Murphy’s characterization of Edie was what stood out in this novel. In the beginning, Edie’s is rather sterile and bland and describes herself as being someone who could be almost anyone. She transforms from a woman running from her past down and into someone who’s ready to face what she’s done and create her own path. But it isn’t an easy journey.
“I’m overwhelmed by the thought of all the women who would pour out of me if I were cracked open: swarming like insects, bubbling out of my mouth. The women who have collected inside me over the years, filling up my insides until there’s no room left for me.”
This book was a very unique reading experience for me in that it made me feel slightly unsettled. Edie alludes to the rumors of bodies becoming possessed by spirits who refuse to leave. But these rumors quickly become her reality. Murphy’s descriptions of these moments with Sylvia slowing seeping into Edie’s life was eerie and creepy and adds a scary twist on this unique story.
The name Eurydice holds significance and I love how it tied in. The origins of Eurydice is rooted in Greek mythology, the story told a couple of different ways. In both versions Eurydice was married to Orpheus, but she’s dies tragically and suddenly. Orpheus tried to bring her back to life through the power of his music, subject to one condition: Hades would allow Eurydice to go back with Orpheus as long as Orpheus didn’t look back to her on their way out of the Underworld. But he did and because he didn’t trust Hades, Eurydice was dragged back down the Underworld. Tragic. I absolutely loved the parallels of this story to this novel. Reading back through this story after I finished the novel made me look at the novel in a completely different way.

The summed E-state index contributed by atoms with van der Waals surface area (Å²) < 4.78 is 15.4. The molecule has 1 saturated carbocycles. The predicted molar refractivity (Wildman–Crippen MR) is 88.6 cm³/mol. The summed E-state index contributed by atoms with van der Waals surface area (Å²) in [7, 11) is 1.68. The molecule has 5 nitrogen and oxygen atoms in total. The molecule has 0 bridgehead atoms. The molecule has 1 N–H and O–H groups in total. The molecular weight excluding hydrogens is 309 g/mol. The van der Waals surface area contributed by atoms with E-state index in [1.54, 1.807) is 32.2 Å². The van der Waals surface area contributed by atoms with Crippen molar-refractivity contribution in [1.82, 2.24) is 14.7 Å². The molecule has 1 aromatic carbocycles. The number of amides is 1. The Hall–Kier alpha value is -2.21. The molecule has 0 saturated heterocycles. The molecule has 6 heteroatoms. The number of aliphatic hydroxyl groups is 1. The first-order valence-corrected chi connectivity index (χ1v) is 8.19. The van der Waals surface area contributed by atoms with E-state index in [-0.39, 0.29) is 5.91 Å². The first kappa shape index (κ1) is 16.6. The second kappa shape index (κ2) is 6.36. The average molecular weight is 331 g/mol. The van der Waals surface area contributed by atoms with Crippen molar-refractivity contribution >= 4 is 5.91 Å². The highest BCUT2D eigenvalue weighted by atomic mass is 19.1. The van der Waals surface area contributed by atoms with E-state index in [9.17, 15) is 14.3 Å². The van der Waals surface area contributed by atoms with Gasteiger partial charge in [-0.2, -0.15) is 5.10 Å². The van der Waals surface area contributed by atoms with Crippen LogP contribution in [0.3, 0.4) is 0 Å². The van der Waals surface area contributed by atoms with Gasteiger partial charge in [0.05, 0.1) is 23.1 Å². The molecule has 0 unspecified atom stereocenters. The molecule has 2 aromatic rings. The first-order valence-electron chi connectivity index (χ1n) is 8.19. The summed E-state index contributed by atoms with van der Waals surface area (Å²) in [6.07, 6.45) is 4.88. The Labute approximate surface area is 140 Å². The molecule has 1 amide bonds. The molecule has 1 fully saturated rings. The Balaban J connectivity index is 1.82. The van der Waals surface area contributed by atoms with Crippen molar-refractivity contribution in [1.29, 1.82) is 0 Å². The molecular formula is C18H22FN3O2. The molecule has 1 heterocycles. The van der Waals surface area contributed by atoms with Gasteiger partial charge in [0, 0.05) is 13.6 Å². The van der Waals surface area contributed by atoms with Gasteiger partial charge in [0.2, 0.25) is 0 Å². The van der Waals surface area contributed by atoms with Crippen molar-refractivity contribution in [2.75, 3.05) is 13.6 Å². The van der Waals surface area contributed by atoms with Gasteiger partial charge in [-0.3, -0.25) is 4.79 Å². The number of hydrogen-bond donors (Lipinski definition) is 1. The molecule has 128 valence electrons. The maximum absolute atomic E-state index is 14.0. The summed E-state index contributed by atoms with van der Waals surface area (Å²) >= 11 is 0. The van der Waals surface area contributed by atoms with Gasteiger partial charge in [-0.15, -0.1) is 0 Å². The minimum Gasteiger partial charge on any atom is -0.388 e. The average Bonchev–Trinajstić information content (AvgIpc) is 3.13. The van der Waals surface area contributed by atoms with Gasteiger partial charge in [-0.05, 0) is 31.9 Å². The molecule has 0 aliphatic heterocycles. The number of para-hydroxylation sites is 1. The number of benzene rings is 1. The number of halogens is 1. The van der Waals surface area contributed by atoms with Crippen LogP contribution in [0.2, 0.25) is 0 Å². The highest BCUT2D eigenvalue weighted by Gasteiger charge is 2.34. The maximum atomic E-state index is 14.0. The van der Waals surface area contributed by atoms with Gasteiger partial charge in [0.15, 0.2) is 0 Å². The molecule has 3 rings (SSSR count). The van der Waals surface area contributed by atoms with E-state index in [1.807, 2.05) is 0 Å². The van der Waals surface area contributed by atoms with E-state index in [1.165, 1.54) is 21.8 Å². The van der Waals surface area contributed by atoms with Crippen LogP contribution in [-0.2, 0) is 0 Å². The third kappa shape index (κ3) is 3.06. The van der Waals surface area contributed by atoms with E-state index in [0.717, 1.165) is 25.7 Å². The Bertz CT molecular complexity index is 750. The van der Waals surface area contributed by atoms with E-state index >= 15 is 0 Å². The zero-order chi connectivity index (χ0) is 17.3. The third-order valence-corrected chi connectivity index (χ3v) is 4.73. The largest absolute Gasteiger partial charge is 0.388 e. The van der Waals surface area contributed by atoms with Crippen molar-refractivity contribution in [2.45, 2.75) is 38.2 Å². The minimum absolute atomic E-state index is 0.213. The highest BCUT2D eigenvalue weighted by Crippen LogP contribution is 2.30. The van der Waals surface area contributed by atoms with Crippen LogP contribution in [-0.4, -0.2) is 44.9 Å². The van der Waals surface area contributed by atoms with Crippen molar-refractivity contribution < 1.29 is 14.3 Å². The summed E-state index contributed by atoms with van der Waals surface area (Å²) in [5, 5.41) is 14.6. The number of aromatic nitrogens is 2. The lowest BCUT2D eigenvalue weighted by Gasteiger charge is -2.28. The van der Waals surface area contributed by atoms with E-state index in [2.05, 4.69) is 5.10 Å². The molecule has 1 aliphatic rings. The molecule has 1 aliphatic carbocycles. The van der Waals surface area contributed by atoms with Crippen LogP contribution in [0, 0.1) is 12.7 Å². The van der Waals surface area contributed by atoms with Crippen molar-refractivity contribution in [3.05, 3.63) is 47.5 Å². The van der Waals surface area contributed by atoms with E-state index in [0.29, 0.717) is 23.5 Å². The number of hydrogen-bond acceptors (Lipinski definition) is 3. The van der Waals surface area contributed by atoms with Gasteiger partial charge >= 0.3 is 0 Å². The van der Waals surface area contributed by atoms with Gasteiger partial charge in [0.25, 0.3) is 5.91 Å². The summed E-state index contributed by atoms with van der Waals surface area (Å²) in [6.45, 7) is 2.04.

There were a few things that bothered me slightly. Some of the decisions Edie made along the way were hard for me to reconcile and completely believe, mostly concerning her attachment to Patrick. Likewise, it was difficult for me to belief that a man, even if he’s allegedly deep in mourning, would open his life up to a stranger like Edie whose motives are questionable. Also, several of the secondary characters had story arcs that were partially developed and then later abandoned.
If you’re looking for a completely different read, then check out THE POSSESSIONS! Despite my few issues, I really enjoyed the story and the gorgeous writing. If you read it, I’d love to know what you think?
* Thanks to Harper Books for providing me with a early copy for review. This did not affect my opinion or influence me in any way.